This is the seventh story in Pain of the Prison System, a series proudly presented by Narratively, written by high school students for POPS the Club – a nonprofit dedicated to providing a safe space for high schoolers whose lives have been impacted by incarceration.
My father was sent to prison for domestic violence when I was four years old. I missed him a lot and asked my mom where he was every single day.
“When is Daddy coming?”
My uncle Liborio called my mom two months after my dad was sent away to inform her that he had arranged a visit for me to see my dad. When my mom told me, “Leslie you’re going to see your dad on Sunday. Your uncle is going to come and pick you up,” I was happy to hear that. I spent the rest of the week making plans about what to tell the police so I could come back home with my dad.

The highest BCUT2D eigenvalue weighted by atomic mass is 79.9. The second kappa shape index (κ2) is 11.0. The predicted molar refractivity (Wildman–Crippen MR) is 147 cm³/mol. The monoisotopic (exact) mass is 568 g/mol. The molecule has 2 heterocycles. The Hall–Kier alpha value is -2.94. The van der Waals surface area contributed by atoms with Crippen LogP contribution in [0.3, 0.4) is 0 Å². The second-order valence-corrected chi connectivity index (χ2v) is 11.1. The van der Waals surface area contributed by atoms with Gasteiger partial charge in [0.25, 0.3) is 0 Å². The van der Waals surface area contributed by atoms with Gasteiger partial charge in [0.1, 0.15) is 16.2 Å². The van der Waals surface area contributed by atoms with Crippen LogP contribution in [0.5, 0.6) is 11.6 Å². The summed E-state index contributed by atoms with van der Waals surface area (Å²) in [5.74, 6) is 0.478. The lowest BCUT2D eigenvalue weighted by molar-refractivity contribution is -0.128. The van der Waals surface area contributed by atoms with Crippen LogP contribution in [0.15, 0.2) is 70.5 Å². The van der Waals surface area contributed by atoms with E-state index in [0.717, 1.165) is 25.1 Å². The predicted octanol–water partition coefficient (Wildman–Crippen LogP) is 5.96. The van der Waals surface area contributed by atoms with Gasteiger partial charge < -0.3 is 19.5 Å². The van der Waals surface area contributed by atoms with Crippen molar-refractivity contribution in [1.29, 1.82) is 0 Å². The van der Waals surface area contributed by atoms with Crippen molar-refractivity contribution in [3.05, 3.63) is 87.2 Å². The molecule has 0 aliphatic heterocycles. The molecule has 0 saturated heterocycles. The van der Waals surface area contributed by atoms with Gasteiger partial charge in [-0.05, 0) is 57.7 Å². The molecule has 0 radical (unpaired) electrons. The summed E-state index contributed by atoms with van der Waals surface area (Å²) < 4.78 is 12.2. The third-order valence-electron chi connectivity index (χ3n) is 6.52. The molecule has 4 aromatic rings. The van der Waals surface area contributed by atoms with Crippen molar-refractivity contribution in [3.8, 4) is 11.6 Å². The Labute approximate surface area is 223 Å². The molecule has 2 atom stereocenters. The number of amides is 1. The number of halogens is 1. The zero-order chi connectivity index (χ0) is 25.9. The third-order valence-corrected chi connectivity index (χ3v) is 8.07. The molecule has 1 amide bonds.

I told my mom that I was going to have fun, that I was going to hug, kiss and sit on my dad’s lap. She didn’t say anything, just gave me a simple smile. The week went by fast, and it wasn’t long before my uncle came to pick me up. It was a long drive, but when we arrived I jumped out of the car eager to see my father, eager to hug and kiss him.
We stood in line for a while and I told my uncle about my plans. He didn’t say anything. Once we got to the front of the line and passed into the visiting room I just saw a lot of people on the phone. A policeman came and took us to an empty chair. I sat down looking all over the room for my dad. Finally he came out; he was on the other side of the window. My uncle gave me the phone and told me to start talking. We had a small chat, but I started crying because it wasn’t what I had imagined. I put my hand on the window, and so did my dad, to make it feel like we were holding hands.
That was my first visit in prison.
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Leslie Mateos is a 2015 Venice High graduate.
Alison Rutsch is an artist and educator living in New York.